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New House Education Caucus, Union Leaders Continue Anti-Betsy DeVos Push

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UPDATED

Washington

A new caucus of the House of Representatives announced Tuesday it was dedicated to fighting the nomination of Betsy DeVos, President-elect Donald Trump's pick to be education secretary, and to fight for what its members said was crucial funding for public schools.  

During a press conference here on Tuesday, Rep. Mark Pocan, D-Wis., who announced the formation of the House Public Education Caucus along with Rep. Mark Takano, D-Calif., said he opposed DeVos' push for private school vouchers in places like Wisconsin without meaningful oversight.

"I don't want to see this lack of accountability across the country," said Pocan, who was joined by several other Democatic lawmakers. No Republicans spoke at the event. (A spokesman for Pocan didn't immediately respond to a question concerning whether the caucus contacted any GOP members of the House about joining, or vice versa.) UPDATE: David Kolovson, Pocan's spokesman, said the congressman's office is "hopeful to have this caucus become bipartisan in the near future."

Lawmakers with the House Public Education Caucus also highlighted DeVos' lack of experience with public schools. "Mrs. DeVos has no interest in supporting the public education system in this country," Takano said. 

Supporters of DeVos have touted a letter from Republican governors from 18 states (and two U.S. territories), in which the state leaders said DeVos would rightly ensure states and districts get more control and that more dollars reach the classroom and not bureaucracies.

The presidents of the American Federation of Teachers and the National Education Assocation also spoke at the House Public Education Caucus event. AFT President Randi Weingarten blamed DeVos for contributing to problems with schools in Detroit. On Monday, Weingarten gave a speech calling DeVos an unqualified ideologue who could unravel the work that's gone into the Every Student Succeeds Act, which was passed with bipartisan support in 2015 and also had union backing.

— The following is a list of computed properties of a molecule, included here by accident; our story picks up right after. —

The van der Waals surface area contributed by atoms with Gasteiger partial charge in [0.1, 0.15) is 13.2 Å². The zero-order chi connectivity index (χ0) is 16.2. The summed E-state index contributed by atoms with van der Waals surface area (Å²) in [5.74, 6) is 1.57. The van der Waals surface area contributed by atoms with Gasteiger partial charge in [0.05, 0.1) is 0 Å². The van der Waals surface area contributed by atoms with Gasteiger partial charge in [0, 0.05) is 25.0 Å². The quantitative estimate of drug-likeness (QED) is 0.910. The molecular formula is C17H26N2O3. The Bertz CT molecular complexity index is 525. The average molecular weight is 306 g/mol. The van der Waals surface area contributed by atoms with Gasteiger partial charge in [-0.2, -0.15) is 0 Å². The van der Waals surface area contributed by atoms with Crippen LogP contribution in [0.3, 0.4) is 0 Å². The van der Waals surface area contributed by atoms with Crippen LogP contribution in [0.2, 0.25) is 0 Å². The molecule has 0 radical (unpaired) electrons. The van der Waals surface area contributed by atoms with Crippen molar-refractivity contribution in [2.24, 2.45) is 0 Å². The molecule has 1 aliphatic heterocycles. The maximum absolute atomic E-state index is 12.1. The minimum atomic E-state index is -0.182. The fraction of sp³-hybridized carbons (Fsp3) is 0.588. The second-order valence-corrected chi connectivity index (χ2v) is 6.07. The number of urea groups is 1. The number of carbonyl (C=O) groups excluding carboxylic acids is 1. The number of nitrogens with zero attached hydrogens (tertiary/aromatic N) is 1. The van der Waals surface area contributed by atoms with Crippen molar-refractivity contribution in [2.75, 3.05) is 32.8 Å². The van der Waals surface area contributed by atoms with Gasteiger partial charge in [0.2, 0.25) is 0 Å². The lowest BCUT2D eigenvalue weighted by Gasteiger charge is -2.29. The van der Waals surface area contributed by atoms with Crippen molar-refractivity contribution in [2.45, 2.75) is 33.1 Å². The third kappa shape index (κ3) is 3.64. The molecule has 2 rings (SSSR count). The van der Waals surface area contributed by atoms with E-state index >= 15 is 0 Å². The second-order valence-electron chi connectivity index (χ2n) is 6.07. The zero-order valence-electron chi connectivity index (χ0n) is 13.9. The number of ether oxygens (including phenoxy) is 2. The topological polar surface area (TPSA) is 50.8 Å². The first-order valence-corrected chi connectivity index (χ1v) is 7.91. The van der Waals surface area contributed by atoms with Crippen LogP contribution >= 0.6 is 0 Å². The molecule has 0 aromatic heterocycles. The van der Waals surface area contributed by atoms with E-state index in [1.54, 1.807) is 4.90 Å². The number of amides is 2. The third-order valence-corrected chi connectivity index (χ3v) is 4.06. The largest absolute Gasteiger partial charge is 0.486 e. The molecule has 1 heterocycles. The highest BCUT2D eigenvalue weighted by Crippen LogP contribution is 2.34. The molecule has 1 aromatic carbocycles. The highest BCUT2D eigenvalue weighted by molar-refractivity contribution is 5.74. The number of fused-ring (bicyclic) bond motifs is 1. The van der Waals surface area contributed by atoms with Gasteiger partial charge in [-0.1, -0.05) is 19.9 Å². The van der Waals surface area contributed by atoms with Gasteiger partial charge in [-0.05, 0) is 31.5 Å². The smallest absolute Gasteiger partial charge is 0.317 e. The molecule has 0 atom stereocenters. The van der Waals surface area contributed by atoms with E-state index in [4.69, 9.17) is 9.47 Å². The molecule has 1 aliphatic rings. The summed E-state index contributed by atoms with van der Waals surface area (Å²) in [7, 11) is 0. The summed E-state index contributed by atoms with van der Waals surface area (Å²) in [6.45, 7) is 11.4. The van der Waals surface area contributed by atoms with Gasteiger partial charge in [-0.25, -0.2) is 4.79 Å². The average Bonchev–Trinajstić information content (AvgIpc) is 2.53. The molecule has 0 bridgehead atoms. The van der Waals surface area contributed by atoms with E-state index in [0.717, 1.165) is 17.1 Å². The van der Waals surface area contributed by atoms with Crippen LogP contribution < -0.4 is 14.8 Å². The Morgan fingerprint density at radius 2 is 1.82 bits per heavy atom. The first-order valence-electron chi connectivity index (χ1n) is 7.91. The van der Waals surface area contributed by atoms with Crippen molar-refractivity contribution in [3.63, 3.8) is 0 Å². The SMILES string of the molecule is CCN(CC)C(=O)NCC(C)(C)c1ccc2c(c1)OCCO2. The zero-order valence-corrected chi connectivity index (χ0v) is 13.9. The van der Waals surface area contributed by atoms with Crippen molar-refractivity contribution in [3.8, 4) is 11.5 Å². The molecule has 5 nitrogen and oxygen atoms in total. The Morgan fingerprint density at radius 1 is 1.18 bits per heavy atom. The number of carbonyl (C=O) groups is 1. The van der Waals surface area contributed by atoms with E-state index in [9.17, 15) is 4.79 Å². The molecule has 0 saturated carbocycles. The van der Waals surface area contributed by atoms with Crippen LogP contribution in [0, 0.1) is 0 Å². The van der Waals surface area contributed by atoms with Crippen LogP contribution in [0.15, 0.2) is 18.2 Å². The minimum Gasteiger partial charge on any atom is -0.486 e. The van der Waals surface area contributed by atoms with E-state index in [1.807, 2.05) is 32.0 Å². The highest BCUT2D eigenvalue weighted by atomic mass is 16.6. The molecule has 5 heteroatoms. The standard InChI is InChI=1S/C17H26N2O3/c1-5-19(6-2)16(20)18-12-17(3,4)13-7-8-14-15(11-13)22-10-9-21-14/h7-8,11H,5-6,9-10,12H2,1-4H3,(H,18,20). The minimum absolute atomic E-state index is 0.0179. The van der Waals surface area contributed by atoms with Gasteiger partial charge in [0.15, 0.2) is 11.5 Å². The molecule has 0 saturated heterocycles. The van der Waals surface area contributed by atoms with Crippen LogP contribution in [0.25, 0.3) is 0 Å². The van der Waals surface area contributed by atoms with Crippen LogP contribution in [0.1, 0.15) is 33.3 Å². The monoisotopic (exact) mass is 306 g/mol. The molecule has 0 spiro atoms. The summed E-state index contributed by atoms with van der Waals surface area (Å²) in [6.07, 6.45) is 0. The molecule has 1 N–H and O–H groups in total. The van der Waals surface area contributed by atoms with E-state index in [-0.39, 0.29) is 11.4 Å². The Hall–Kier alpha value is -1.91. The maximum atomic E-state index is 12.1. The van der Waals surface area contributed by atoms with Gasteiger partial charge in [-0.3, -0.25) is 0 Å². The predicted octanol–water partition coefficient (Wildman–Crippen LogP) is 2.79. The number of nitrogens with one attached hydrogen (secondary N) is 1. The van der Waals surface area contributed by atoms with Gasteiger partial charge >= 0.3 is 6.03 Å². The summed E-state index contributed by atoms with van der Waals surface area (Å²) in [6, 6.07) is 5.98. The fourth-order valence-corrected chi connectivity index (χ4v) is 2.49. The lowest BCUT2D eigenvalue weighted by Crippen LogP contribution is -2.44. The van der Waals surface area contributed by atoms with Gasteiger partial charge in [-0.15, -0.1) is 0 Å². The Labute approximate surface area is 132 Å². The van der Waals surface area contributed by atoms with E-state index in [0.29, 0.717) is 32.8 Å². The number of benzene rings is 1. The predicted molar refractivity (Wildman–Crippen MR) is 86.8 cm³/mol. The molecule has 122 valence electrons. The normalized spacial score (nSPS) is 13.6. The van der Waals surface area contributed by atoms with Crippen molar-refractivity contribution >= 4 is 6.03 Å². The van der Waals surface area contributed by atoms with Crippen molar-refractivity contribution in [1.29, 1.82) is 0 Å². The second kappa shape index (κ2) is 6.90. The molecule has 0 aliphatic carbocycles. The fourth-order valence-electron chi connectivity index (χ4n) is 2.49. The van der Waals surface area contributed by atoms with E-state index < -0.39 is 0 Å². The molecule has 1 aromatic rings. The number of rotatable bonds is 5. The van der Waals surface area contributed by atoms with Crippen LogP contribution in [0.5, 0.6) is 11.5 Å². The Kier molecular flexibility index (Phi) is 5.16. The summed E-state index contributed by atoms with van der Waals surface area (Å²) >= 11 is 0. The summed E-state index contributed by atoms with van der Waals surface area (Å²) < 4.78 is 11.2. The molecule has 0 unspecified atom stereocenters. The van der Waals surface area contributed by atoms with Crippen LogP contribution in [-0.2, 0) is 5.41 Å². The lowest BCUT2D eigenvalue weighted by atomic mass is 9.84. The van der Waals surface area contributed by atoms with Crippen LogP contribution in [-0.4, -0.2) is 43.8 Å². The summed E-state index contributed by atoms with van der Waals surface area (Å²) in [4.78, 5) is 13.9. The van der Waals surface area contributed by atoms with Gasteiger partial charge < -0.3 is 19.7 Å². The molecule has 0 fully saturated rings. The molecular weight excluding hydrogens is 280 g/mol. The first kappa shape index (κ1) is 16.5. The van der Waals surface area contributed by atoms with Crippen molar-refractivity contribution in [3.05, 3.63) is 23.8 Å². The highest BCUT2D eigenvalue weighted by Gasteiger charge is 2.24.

And National Education Association President Lily Eskelsen García said, "Betsy DeVos is a danger to students, epsecially our most vulnerable students."

The American Federation for Children, the pro-school-choice group that DeVos led until Trump nominated her, has dismissed AFT and NEA opposition as posturing from entrenched groups opposed to educational options for children. 

Others to speak at the event included:

  • Rep. Rosa DeLauro, D-Conn., who wondered what stances DeVos would take regarding federal funding for special education students and for Title I, which aids programs for disadvantaged children.
  • Rep. Suzanne Bonamici, D-Ore., who said that "privatization" efforts (i.e. vouchers) simply wouldn't work in the rural districts in Oregon she represents in Congress.
  • Rep. Jared Polis, D-Colo., who backs charter schools and said he was worried DeVos would support low-quality schooling options for students, given her track record.
  • Rep. Raul Grijalva, D-Ariz, who claimed that DeVos bought her nomination as education secretary. That's a reference to her status as a big-time GOP donor. (President Barack Obama's Commerce Secretary Penny Pritzker also was a major "bundler" of donations for Democratic politicians.)

Photo: Rep. Mark Pocan, D-Wisc., speaks at the announcement of the formation of the House Public Education Caucus, which oppose Betsy DeVos' nomination as education secretary, at the U.S. Capitol in Washington on Tuesday.


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